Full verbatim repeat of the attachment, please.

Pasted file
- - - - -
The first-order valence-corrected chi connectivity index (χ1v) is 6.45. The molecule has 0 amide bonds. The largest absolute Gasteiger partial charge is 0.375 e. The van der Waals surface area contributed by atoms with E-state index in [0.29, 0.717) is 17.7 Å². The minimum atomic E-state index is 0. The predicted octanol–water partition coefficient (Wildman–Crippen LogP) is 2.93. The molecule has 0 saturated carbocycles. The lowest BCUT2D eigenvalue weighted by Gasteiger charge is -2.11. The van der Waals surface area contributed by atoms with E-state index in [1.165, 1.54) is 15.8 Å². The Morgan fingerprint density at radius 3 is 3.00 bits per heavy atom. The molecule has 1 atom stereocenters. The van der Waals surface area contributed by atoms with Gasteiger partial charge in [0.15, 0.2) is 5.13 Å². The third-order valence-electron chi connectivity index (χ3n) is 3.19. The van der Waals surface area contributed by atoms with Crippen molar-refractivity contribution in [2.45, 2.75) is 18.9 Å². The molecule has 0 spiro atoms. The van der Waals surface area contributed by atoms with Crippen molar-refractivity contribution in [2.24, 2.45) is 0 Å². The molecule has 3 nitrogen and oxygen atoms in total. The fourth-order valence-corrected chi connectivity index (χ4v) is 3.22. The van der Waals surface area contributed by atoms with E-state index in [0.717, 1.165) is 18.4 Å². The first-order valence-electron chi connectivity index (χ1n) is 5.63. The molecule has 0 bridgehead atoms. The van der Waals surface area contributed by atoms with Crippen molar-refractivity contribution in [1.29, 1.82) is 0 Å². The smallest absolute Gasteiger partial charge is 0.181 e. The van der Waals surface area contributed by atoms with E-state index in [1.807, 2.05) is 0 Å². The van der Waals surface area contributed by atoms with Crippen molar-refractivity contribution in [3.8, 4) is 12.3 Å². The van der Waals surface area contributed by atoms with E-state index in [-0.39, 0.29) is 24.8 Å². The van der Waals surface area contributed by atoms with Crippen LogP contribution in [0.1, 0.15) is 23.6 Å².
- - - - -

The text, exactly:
The first-order valence-corrected chi connectivity index (χ1v) is 6.45. The molecule has 0 amide bonds. The largest absolute Gasteiger partial charge is 0.375 e. The van der Waals surface area contributed by atoms with E-state index in [0.29, 0.717) is 17.7 Å². The minimum atomic E-state index is 0. The predicted octanol–water partition coefficient (Wildman–Crippen LogP) is 2.93. The molecule has 0 saturated carbocycles. The lowest BCUT2D eigenvalue weighted by Gasteiger charge is -2.11. The van der Waals surface area contributed by atoms with E-state index in [1.165, 1.54) is 15.8 Å². The Morgan fingerprint density at radius 3 is 3.00 bits per heavy atom. The molecule has 1 atom stereocenters. The van der Waals surface area contributed by atoms with Gasteiger partial charge in [0.15, 0.2) is 5.13 Å². The third-order valence-electron chi connectivity index (χ3n) is 3.19. The van der Waals surface area contributed by atoms with Crippen molar-refractivity contribution in [2.45, 2.75) is 18.9 Å². The molecule has 0 spiro atoms. The van der Waals surface area contributed by atoms with Crippen molar-refractivity contribution in [2.24, 2.45) is 0 Å². The molecule has 3 nitrogen and oxygen atoms in total. The fourth-order valence-corrected chi connectivity index (χ4v) is 3.22. The van der Waals surface area contributed by atoms with E-state index in [0.717, 1.165) is 18.4 Å². The first-order valence-electron chi connectivity index (χ1n) is 5.63. The molecule has 0 bridgehead atoms. The van der Waals surface area contributed by atoms with Crippen molar-refractivity contribution in [1.29, 1.82) is 0 Å². The smallest absolute Gasteiger partial charge is 0.181 e. The van der Waals surface area contributed by atoms with E-state index in [1.807, 2.05) is 0 Å². The van der Waals surface area contributed by atoms with Crippen molar-refractivity contribution in [3.8, 4) is 12.3 Å². The van der Waals surface area contributed by atoms with E-state index in [-0.39, 0.29) is 24.8 Å². The van der Waals surface area contributed by atoms with Crippen LogP contribution in [0.1, 0.15) is 23.6 Å².